At the time of the transfer, a single-family residence has a factored base year value (FBYV) or taxable value of $300,000 and a fair market value of $1,500,000.
1. Calculate the sum of FBYV plus $1,000,000:
2. Since the fair market value is greater than the excluded amount, calculate the difference between the fair market value and the excluded amount:
3. Thus, the adjusted base year value is $500,000
Proposition 19 Compared to Old Law
Source: California Board of Equalization
Prop 19 Tax Calculator
The County Assessor for Santa Clara County now has a calculator to estimate the property tax value of transferring your base value from original to the replacement property. Just type in the address of your current property, the projected purchase date of your new home, projected purchase price, projected sales price of your original home and it’s original value. You can even print the Assessor’s Parcel Map for your current home.
Will More People 55 and Older Sell their Homes?
Prior to the passage of this law, only 10 counties allowed the transfer of base year value of a residence into their county. They were Alameda, Los Angeles, Orange, Riverside, San Bernardino, San Diego, San Mateo, Santa Clara, Tuolumne and Ventura. With the passage of Prop 19, the base year value of a home for persons over 55 can be transferred to all 58 counties in California. This has the potential to allow more people over 55 to sell their home and move to other areas within California.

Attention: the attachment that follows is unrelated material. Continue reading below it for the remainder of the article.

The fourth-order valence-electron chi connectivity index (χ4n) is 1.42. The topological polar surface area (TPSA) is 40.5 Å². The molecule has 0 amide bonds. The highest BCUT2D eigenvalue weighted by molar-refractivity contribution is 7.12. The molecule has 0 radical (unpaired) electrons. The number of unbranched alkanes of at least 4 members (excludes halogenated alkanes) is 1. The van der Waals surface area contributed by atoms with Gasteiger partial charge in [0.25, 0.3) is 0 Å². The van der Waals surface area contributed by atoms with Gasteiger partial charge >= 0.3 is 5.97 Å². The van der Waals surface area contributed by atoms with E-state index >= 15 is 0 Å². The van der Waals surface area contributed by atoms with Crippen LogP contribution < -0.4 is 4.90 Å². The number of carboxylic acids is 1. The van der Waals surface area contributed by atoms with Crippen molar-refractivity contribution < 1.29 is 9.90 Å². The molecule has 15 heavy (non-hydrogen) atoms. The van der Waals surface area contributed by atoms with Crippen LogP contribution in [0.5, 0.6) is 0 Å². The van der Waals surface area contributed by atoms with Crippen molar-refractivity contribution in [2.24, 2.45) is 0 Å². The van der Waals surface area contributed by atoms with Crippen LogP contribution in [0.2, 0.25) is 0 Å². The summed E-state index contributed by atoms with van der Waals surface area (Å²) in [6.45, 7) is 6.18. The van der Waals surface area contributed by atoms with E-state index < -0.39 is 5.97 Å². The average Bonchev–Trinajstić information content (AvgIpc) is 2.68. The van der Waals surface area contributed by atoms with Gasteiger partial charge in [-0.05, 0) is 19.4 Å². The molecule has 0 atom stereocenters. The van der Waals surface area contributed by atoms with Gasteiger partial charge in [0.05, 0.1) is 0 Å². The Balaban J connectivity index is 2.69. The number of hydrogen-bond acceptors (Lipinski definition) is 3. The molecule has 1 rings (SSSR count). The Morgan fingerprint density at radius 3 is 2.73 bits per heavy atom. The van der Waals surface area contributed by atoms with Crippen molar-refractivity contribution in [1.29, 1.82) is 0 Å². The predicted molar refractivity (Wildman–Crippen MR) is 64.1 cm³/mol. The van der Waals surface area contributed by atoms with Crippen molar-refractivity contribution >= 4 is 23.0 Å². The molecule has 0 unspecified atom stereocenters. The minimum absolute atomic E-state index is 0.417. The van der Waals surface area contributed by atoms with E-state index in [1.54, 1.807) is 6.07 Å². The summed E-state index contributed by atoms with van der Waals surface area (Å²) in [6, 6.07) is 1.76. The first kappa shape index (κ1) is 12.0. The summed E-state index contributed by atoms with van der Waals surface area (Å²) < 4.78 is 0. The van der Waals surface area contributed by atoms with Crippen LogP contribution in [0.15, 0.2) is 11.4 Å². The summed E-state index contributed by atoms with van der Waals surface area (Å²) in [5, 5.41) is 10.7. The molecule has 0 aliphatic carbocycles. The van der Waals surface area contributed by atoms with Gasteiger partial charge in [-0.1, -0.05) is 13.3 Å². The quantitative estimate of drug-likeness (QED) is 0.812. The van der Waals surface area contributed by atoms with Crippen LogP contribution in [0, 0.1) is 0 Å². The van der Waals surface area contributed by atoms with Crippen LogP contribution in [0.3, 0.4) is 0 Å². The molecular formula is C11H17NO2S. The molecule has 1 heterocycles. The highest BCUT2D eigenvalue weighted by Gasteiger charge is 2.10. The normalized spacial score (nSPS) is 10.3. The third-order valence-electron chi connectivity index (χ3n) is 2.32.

With the increased focus on work-from-home that started during the pandemic, will people over the age of 55 that are still working, chose to sell their homes in the more expensive urban areas and move to less expensive urban areas? It will take us a few years to find out.
The final language of these new regulations is still being developed by the State Legislature, California State Board of Equalization and County Assessors. We recommend you monitor the situation and contact your tax professional and local County Assessor’s office, for the latest Prop 19 developments, and how the rules may impact your specific situation.
No matter what state you reside, your home is one of your most valuable assets in your portfolio. We encourage you to talk with your Wealth Manager to work through the financial scenarios to maximize your investment and a location for your retirement years that suits your personal goals.
Financial Journey Partners is Here to Help You
Our Financial Journey Partners office is based in San Jose, California. We have clients that live in many states across the country. If you have questions about your investments or financial situation, call us to schedule time to talk about your specific situation.
Sign up for our email newsletter to stay up to date on our views of the economy, stock market, and top news stories.